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Sugary drink tax brings healthy food to more SF corner stores

Salem Market's new neon sign, advertising fresh fruits and vegetables. | Photos: Courtesy of the Mayor's Office of Economic and Workforce Development
By Carrie Sisto - Published on March 13, 2019.

11 corner stores in the city have now rebranded with healthier options like fresh produce, and more renovations are planned thanks in part to a boost from a tax on sugary drinks. 

For more than five years, the Mayor's Office of Economic and Workforce Development has operated Healthy Retail SF, an effort to equip corner stores in so-called "food deserts" with more fresh produce and nutritious food options. The program targets neighborhoods that lack access to grocery stores, such as the Bayview, the Tenderloin, and Visitation Valley.

Thanks to new revenue from a sugary drink tax passed by San Francisco voters in 2016, Healthy Retail SF’s funding has increased from $60,000 per year to $210,000. That increased budget will be available for the next two years, says Gloria Chan, spokesperson for the Mayor’s Office of Economic and Workforce Development.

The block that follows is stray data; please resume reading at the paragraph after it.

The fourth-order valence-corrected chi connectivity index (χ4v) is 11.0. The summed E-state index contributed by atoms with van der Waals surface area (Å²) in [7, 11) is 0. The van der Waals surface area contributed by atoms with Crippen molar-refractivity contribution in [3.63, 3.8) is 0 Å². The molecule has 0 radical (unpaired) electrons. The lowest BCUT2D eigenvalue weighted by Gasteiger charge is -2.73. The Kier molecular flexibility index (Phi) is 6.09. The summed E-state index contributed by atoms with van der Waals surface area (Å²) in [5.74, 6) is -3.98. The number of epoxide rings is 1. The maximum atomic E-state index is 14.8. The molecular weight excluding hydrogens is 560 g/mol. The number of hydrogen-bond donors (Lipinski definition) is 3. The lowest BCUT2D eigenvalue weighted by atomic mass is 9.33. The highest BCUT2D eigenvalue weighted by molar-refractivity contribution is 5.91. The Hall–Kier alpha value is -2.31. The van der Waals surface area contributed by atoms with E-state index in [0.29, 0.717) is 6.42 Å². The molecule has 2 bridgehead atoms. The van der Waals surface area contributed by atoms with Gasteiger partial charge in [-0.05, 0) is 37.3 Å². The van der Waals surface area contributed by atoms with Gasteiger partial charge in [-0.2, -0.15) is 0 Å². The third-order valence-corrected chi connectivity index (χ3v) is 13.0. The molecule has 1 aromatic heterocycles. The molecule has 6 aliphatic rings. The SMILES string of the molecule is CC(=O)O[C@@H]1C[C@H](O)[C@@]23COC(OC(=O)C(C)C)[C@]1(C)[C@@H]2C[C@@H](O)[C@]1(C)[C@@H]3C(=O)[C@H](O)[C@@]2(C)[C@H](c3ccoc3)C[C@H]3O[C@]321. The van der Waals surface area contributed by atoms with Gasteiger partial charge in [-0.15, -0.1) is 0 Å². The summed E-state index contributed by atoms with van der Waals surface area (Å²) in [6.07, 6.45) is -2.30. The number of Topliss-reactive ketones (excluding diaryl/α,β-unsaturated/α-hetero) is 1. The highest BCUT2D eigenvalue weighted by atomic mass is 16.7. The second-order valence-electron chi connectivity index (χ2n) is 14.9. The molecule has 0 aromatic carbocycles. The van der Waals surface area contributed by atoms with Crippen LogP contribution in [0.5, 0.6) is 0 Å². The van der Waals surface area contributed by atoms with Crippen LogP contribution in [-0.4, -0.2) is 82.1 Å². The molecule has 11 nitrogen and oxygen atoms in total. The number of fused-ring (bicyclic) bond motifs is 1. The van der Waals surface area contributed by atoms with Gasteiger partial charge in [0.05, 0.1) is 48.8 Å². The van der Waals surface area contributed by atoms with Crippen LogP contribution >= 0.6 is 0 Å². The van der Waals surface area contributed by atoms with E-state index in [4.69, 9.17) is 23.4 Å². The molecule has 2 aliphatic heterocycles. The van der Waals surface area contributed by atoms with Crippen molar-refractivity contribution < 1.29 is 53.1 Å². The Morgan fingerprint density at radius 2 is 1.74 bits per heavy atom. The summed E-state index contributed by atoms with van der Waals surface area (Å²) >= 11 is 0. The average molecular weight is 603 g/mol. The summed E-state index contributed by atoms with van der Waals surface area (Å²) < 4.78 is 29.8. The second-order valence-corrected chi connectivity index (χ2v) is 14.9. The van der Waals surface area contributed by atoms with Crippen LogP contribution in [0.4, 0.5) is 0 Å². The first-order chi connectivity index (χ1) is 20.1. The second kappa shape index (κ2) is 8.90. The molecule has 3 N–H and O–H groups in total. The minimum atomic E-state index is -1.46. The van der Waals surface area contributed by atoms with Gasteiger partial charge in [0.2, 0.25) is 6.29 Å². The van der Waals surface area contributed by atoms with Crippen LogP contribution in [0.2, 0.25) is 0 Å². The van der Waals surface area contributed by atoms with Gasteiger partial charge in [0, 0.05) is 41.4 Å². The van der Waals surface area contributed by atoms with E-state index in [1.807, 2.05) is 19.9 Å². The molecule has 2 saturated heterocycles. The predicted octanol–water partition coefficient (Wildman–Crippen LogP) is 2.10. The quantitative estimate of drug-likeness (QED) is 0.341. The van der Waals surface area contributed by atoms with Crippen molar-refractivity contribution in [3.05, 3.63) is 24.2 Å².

Salem Market's new fresh produce offerings.

The money goes to help local corner stores like Salem Market (920 Geary St., at Larkin), which recently became the 11th corner store in the city (and sixth in the Tenderloin) to make the shift with Healthy Retail SF's support. 

Family-owned Salem, which has operated in the Tenderloin for 25 years, is owned by Saed "EJ" Zaki Nijem, who inherited it from his father.

OEWD's Chan said that markets like Salem receive an average of $20,000 apiece to boost their healthy offerings, with the money going towards adding more refrigeration and building up a customer base for items like fresh produce and milk. 

The funding can also bolster stores already in the program. Dalda's, on the corner of Eddy and Taylor streets, recently received a second round of funding to support further healthy food options.

11 stores have received Healthy Retail SF funding, with one, Dalda's, receiving two rounds of funding.

One goal of the initiative is to replace participating stores’ beer and cigarette advertisements with displays and signage that advertise the new, more nutritious options.

Before its renovation, Salem Market's windows predominately featured beer advertisements.
After its renovation, Salem Market's windows showcase images of fresh produce.

The grants have paid off for participating stores. According to the SF Department of Public Health release about the renovations at Salem Market, businesses in the Healthy Retail SF program have seen their total sales increase by over 20 percent, which equates to more than $5,000 per month for each participating store.

Store owners in the Bayview, Tenderloin, and Visitation Valley interested in participating in the program can fill out an interest form here. According to Chan, OEWD is planning an information session for store owners this summer.

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